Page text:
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Local teen receives Princeton Prize in Race Relations


courtesy of Sho Sho Leigh Ho
Sho Sho Leigh Ho speaks at Princeton, where she accepted an award for her work in race relations.

Los Altos Hills resident Sho Sho Leigh Ho is among the 28 recipients of the 2018 Princeton Prize in Race Relations. The rising senior at Castilleja School was recognized in the spring for contributing to her school and community in the field of race relations.

“I think the prize is really important because it is giving youth a much-needed affirmation that, ‘Yes, what you’re doing has a positive impact on the world,’” said Ho, a former Town Crier intern.

Her extensive experience in race relations includes an internship at Stanford University’s Literary Lab, where she analyzed associations that are made in literature between race and certain attributes. Ho has also served as a leader of Castilleja’s Diversity and Bay Area Humanists clubs at her school.

In addition, she founded Unleashed Workshops, a nonprofit organization dedicated to teaching workshops about race and other diversity identifiers, along with the Bay Area Consortium for Ideas and Inquiry, a school-based think tank that focuses on partnering with community nonprofit groups and politicians to solve problems.

Ho said the prize offered her the opportunity to meet with other passionate high school students at a symposium to address important racial issues in their communities.

“It’s just a great feeling to know that you’re not alone in this fight,” she said. “You know there are people who love you and are proud of you, and there are other young people who can be inspired by that sense of togetherness.”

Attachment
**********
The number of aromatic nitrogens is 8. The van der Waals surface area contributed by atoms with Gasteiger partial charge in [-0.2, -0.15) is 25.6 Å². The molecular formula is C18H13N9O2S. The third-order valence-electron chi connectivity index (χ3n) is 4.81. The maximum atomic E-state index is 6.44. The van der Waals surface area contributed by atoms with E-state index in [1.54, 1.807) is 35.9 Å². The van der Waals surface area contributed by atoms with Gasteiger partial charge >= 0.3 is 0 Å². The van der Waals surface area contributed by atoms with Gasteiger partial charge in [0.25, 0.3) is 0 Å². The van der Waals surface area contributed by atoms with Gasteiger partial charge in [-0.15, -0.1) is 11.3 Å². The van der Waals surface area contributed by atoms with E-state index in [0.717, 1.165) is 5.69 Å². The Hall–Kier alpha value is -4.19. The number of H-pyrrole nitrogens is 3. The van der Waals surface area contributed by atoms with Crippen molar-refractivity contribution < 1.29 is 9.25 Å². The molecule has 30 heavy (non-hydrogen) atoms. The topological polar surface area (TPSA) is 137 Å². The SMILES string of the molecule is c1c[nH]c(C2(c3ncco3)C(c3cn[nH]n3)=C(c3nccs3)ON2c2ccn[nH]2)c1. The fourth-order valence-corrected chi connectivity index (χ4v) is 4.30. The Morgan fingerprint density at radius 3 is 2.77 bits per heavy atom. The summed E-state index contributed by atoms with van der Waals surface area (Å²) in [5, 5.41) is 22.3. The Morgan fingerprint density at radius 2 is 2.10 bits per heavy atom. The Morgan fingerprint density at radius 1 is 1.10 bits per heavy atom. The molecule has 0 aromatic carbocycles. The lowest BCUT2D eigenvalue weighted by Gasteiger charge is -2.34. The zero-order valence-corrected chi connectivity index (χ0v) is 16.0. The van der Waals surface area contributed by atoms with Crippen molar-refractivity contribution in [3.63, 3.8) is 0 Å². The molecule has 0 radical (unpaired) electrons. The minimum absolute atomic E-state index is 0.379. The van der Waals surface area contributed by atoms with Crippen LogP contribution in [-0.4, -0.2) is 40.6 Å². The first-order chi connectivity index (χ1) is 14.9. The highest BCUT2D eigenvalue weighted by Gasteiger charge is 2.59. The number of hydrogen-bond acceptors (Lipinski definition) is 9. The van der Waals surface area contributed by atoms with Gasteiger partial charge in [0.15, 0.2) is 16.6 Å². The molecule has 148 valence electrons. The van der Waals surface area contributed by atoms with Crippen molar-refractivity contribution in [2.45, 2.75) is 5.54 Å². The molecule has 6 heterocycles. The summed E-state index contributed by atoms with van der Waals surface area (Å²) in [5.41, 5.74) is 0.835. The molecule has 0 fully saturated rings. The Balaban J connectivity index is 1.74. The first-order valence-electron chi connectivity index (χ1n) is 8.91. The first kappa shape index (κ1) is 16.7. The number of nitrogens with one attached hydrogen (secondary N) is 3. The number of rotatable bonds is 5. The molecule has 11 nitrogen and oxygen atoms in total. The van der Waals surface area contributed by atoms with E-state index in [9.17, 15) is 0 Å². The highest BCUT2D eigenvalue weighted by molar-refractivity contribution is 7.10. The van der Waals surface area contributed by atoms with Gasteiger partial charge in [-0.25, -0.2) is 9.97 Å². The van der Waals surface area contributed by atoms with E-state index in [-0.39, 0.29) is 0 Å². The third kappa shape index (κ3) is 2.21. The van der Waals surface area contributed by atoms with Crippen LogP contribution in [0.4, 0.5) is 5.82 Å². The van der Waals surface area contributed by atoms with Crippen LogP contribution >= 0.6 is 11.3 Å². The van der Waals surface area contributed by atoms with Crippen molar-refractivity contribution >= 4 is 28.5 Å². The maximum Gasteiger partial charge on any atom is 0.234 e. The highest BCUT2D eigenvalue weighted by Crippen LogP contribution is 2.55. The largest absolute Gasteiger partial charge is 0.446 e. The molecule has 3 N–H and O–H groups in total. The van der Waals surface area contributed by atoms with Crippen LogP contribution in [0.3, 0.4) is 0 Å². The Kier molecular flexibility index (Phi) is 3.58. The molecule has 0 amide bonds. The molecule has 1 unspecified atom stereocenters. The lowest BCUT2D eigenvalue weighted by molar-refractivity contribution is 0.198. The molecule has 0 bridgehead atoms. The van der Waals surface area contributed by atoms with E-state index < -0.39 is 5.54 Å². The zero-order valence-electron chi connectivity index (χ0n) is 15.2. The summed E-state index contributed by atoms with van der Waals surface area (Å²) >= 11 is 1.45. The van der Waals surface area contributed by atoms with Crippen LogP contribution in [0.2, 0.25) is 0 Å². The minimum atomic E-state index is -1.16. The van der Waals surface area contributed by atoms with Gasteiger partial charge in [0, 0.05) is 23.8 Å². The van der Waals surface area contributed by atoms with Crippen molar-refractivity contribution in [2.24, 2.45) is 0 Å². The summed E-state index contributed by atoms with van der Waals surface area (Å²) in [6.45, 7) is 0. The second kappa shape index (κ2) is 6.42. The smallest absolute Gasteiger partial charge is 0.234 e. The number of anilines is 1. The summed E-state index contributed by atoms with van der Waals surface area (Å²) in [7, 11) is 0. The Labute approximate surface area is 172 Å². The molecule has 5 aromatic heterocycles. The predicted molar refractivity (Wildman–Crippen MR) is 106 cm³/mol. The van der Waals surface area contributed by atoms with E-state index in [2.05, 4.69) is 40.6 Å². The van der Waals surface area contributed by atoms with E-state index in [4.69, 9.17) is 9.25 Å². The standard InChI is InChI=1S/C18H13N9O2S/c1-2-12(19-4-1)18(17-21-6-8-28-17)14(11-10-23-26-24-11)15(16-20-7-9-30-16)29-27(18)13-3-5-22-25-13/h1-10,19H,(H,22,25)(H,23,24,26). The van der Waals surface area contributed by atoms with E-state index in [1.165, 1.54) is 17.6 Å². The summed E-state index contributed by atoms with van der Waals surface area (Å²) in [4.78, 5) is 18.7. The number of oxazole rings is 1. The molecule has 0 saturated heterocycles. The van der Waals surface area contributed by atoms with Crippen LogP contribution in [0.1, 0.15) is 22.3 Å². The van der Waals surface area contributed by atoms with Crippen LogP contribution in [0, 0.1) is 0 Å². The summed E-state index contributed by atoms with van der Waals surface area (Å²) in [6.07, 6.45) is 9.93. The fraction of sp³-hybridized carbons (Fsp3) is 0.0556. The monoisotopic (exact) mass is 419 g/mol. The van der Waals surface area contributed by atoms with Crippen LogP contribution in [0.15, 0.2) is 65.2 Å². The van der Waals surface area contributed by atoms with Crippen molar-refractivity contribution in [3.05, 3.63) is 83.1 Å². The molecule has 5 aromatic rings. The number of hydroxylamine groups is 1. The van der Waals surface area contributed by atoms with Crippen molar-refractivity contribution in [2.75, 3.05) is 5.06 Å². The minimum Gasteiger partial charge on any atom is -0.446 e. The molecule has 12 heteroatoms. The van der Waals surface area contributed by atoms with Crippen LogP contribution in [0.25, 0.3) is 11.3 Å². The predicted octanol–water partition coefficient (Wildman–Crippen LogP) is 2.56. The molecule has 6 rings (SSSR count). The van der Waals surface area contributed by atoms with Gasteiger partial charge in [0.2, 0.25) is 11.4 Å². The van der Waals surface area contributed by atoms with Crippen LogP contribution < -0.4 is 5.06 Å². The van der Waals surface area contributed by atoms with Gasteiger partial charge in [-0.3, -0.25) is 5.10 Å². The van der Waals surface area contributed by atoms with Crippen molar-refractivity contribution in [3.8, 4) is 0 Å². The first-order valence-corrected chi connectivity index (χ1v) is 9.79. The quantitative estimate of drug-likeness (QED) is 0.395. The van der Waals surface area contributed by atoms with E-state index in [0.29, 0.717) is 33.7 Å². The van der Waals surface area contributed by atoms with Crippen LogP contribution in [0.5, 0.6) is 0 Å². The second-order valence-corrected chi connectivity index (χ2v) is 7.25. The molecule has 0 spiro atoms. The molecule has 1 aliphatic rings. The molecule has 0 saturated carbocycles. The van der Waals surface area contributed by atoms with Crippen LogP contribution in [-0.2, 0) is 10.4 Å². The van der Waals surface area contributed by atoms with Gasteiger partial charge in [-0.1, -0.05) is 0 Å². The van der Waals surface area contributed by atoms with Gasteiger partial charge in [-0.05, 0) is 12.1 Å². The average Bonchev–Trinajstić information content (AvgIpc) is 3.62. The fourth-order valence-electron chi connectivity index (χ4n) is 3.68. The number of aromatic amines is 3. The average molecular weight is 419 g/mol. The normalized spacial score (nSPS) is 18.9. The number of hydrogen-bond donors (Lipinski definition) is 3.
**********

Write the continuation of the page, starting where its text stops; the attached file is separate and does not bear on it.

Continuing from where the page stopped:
Ho’s honor comes with a $1,000 prize, which she plans to reinvest in Unleashed Workshops, which has grown to 16 teams in eight states. Members meet and develop a curriculum for middle school students that addresses race and other diversity identifiers.

This summer, Ho said she hopes to expand the nonprofit from a curriculum solely based on writing to include racial identity workshops. She added that she chose high school students to write it because many teachers don’t feel adequately equipped to educate on the subject.

“High schoolers are the perfect people to write this curriculum because we recently were middle schoolers and we probably went through similar reflections ourselves,” said Ho, who noted that a nonprofit incubator is interested in developing her Unleashed Workshops.

While she devotes most of her free time to the Unleashed Workshops, Ho said she also plans to continue her research this summer at the Stanford Center for Poverty and Inequality. She intends to examine gentrification and create a platform that encourages the upper class to interact and help those less fortunate.

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